Friday, 15 April 2011

After yesterdays large total of bird species, I wasn't expecting the same thing today, as it's not very often I get to find all the resident species on consecutive days, plus a few visitors as well!


So it proved, the full patch walk this morning yielded just 43 species, but that was in 3 and half hours, not the nine hours of yesterday :-) Missing species included, Coal Tit, and any kind of raptor, but found today and not yesterday was a COMMON WHITETHROAT, this was singing in the Tree Nursery, where they bred last year, if it's one of last years birds it will have a shock, as the field has been tidied somewhat, and has lost all the habitat now.


A second patch visit was made at around 10:30, I walked up to my sky watching seat at Migrant Alley, and spent a couple of interesting hours there. The first bird I added to the day list, was a flyover YELLOWHAMMER, quickly followed by the local KESTREL, he was hunting over at the Tree Nursery. A female SPARROWHAWK was also added, it flew over the Greenhouse Complex, pursued by half a dozen irrate PIED WAGTAILS :-)


A little later, my first YELLOW WAGTAIL (88,69) for the year flew over, calling as it went, I thought i'd heard one earlier in the day, but its call was drowned out by a passing aircraft, so I dismissed it! Another two singles flew over a few minutes later, the second one circled and almost alighted in the paddocks, but thought better of it once it saw a stable girl there. The Yellow Wagtail sighting today was the earliest for my patch by just one day.


Four other bird species went over, and made the daylist to another 50+ affair, 51 in fact :-) They were GREY HERON, BUZZARD, of which two were up soaring, a lone CORMORANT, and lastly a small group of 5 MEADOW PIPITS, small numbers have been passing through my patch on their way north for over a week now. I was frustrated however, by a group of a dozen 'Martins' that were high up over the College Stables and grounds, I couldn't tell weather they were Sand or House Martins, they didn't stay long and drifted off NW.


So todays year bird takes the year list to 88, and the months list to 69, which puts this April in 6th position out of the ten, but there are sure to be more migrant added to both year and months list, as looking at my stats, late April is when I am likely to see the arrival of of Lesser Whitethroat, Turtle Dove, Swift, House Martin, maybe a Hobby, or if i'm really lucky a Nightingale :-)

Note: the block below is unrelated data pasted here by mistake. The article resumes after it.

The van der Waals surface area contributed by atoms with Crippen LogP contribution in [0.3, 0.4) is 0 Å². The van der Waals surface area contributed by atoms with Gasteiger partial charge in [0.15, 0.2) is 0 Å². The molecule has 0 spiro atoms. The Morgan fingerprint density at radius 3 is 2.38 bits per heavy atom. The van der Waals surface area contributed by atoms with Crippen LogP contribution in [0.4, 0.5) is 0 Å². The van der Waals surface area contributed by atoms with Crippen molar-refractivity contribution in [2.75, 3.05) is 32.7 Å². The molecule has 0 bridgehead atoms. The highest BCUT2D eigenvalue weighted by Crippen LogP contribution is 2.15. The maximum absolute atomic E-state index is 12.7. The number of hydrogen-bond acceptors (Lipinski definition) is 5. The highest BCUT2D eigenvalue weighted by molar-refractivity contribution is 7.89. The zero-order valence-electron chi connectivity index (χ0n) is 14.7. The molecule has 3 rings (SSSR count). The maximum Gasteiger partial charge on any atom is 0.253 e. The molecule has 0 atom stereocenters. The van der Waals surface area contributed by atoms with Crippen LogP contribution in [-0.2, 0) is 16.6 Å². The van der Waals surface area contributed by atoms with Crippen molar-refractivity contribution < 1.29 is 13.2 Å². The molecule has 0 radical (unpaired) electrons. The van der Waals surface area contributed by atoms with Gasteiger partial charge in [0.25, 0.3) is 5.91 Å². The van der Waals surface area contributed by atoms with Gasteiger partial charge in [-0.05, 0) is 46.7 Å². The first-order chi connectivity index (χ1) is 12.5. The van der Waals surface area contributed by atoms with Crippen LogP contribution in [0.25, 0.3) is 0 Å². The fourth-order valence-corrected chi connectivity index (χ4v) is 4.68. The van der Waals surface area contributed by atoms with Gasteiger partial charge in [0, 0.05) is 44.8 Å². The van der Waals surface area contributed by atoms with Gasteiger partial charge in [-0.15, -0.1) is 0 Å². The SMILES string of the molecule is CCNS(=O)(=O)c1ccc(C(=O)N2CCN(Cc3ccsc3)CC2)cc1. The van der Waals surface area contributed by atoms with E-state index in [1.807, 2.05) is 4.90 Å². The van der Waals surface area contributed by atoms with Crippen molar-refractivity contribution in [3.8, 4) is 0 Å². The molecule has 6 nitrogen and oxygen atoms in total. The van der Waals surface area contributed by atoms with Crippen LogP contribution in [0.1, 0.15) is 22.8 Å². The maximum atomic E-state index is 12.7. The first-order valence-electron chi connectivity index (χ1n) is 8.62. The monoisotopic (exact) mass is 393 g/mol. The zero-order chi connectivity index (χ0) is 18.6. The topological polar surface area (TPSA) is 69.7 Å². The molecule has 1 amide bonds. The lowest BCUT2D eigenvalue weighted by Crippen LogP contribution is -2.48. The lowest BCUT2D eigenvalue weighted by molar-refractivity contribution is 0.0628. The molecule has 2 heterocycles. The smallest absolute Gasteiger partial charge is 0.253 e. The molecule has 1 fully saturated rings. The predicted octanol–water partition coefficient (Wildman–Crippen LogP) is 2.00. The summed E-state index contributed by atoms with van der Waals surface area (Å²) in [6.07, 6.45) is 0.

I didn't get any photo's whilst out, it was far to dull and cloudy, and even a photo session at the garden feeders was poor, just this BLUE TIT was captured.

9 comments:

ShySongbird said...

It's a very nice photo of the Blue Tit though :)

Well done on the Yellow Wagtail Warren.

Marc Heath said...

The sun eventually made it way out over here in east Kent. The weather looks okay tomorrow for something good, I'm expecting Common Tern and Whimbrel I think.

Greenie said...

Warren ,
Can we go for 'Summe-' now the Yellow Wags are in .
Nice one .

Bob Bushell said...

It's time for the Yellow Wagtail, well done Warren.

Pete Woodruff said...

Warren....you need to know how fortunate you are to see the Yellow Wagtail, a scarce and declining migrant breeder in our recording area with the claim of 'probably fewer than 3 pairs' in 2009.

Good Birding to you.

Ken. said...

Hi Warren.
Well done on getting the Yellow Wagtail today, it wa just a matter of time, shame it wasn't a blue headed(that will be the day heh?)
I like the photo's of the male Bullfinch on your feeders yesterday.

Frank said...

I see you've logged some good no's in the last two days. Yellow Wag would be a 'local' lifer.
Have a good birdy weekend.

Dean said...

You beat me to Yellow Wag, Warren. Nice one mate.

Simon said...

Well done with the Yellow Wag Warren. It fascinates me how inland sites differ in their migrant species being seen - I've never seen any chats or Yellow Wags on my patch for example, even though stopping-off habitat appears suitable :-(